Ché began carrying a .22-caliber revolver at all times. Driving in his car while drunk Ché would find opportunistic crimes to commit with his side arm. This would soon lead to a full on crime spree of stick up robberies mainly targeting jewellery and jackets. Ché would later claim he did these crimes out of a sense of rage and indignity to the system which allowed public murders of his good friends go unsolved. Ché would give away most of his robbery hauls, yet continued his terrorizing string of armed robberies. “The money, the material things, didn’t give me as much satisfaction as seeing people scared,” Ché would claim in court. “I wanted to see somebody else feel the same pain and frustration that I was feeling.”

Arrest, Prison and Redemption

The life of crime would finally catch up with Ché in 1991, after a failed robbery led to Avery’s arrest. He was quickly identified and linked to two earlier criminal incidents. He spent seven months in jail before pleading guilty on all nine felony charges of armed robbery. During his sentencing, Court Judge Charles E. Horan struggled to understand how gang life could exert such influence over a teen of such intelligence and promise. Judge Horan would ask how “a kid who is not in any real way disadvantaged, a kid who has not been abused, beaten, molested, a kid who has been taken to school by his parents, who’s been clothed, fed and loved and taken to church… all of a sudden, at age 19 or 20, decides that the family values or law is of less importance to him than gang values.”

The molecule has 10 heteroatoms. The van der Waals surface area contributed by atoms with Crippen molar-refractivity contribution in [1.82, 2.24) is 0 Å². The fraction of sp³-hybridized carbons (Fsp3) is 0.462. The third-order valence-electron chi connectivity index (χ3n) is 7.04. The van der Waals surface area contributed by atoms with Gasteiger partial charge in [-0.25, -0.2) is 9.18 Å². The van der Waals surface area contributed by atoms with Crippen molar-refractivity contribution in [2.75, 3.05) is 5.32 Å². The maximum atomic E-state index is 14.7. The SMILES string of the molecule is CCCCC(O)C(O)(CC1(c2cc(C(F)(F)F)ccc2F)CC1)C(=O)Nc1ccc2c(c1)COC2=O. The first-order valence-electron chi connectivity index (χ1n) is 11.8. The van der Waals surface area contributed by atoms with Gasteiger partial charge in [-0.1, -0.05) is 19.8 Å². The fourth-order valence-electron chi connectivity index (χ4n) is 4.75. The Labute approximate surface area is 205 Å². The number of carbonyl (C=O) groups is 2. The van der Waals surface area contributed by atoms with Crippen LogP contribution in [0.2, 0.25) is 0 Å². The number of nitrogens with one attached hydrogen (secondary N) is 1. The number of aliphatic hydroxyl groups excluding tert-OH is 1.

Avery could offer no explanation except the attraction of street life. His time in holding before the trial Ché Avery had plenty to consider. How had a young life of such promise and ambition lead here? Despite his decision to pursue a life of gang involvement and crime Ché still respected his parents most, especially his father. The guilt and remorse he felt was overwhelming. An adult Ché would later explain, “All of the stupid nights just doing stupid, stupid shit, every fucking night, just senseless, senseless, brother.”

From his time in holding waiting trial, Ché would assess the path that landed him in jail. Frequent visits from his parents helped Ché realise the emptiness of gang life, a path which only lead two ways, prison or death. As quickly as Ché adopted the ways of street life and criminality, he again swore off them all. Ché Avery would make an on the record denouncement of his own gang culture and asked forgiveness from his parents, who even now supported him in this most difficult moment in his life.